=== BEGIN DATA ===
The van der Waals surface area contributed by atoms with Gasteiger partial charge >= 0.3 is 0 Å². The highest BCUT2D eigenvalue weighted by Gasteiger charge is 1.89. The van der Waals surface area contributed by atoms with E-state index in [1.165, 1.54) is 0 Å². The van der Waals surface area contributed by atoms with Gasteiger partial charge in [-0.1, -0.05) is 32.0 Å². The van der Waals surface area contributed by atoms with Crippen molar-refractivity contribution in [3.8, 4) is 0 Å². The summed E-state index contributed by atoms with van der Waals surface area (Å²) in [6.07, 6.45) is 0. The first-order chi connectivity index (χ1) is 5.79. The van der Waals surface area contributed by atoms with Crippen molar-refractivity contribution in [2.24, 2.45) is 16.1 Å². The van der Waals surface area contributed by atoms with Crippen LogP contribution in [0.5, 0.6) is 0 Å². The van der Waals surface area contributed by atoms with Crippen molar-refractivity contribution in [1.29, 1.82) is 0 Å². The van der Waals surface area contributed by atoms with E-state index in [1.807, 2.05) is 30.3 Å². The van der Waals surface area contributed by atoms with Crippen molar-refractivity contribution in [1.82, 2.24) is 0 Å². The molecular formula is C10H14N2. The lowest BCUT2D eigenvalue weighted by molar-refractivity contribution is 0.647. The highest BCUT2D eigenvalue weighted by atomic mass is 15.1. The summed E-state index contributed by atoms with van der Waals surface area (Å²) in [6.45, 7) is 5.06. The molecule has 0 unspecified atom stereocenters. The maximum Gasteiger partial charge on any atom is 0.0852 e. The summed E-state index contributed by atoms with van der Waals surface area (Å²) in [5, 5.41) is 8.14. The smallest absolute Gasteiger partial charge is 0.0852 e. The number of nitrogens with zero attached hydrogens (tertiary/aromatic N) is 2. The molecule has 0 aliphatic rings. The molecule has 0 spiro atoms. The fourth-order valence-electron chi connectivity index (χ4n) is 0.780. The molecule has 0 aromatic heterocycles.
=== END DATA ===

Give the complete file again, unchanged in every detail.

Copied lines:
The van der Waals surface area contributed by atoms with Gasteiger partial charge >= 0.3 is 0 Å². The highest BCUT2D eigenvalue weighted by Gasteiger charge is 1.89. The van der Waals surface area contributed by atoms with E-state index in [1.165, 1.54) is 0 Å². The van der Waals surface area contributed by atoms with Gasteiger partial charge in [-0.1, -0.05) is 32.0 Å². The van der Waals surface area contributed by atoms with Crippen molar-refractivity contribution in [3.8, 4) is 0 Å². The summed E-state index contributed by atoms with van der Waals surface area (Å²) in [6.07, 6.45) is 0. The first-order chi connectivity index (χ1) is 5.79. The van der Waals surface area contributed by atoms with Crippen molar-refractivity contribution in [2.24, 2.45) is 16.1 Å². The van der Waals surface area contributed by atoms with Crippen LogP contribution in [0.5, 0.6) is 0 Å². The van der Waals surface area contributed by atoms with Crippen molar-refractivity contribution in [1.29, 1.82) is 0 Å². The van der Waals surface area contributed by atoms with E-state index in [1.807, 2.05) is 30.3 Å². The van der Waals surface area contributed by atoms with Crippen molar-refractivity contribution in [1.82, 2.24) is 0 Å². The molecular formula is C10H14N2. The lowest BCUT2D eigenvalue weighted by molar-refractivity contribution is 0.647. The highest BCUT2D eigenvalue weighted by atomic mass is 15.1. The summed E-state index contributed by atoms with van der Waals surface area (Å²) in [6.45, 7) is 5.06. The molecule has 0 unspecified atom stereocenters. The maximum Gasteiger partial charge on any atom is 0.0852 e. The summed E-state index contributed by atoms with van der Waals surface area (Å²) in [5, 5.41) is 8.14. The smallest absolute Gasteiger partial charge is 0.0852 e. The number of nitrogens with zero attached hydrogens (tertiary/aromatic N) is 2. The molecule has 0 aliphatic rings. The molecule has 0 spiro atoms. The fourth-order valence-electron chi connectivity index (χ4n) is 0.780. The molecule has 0 aromatic heterocycles.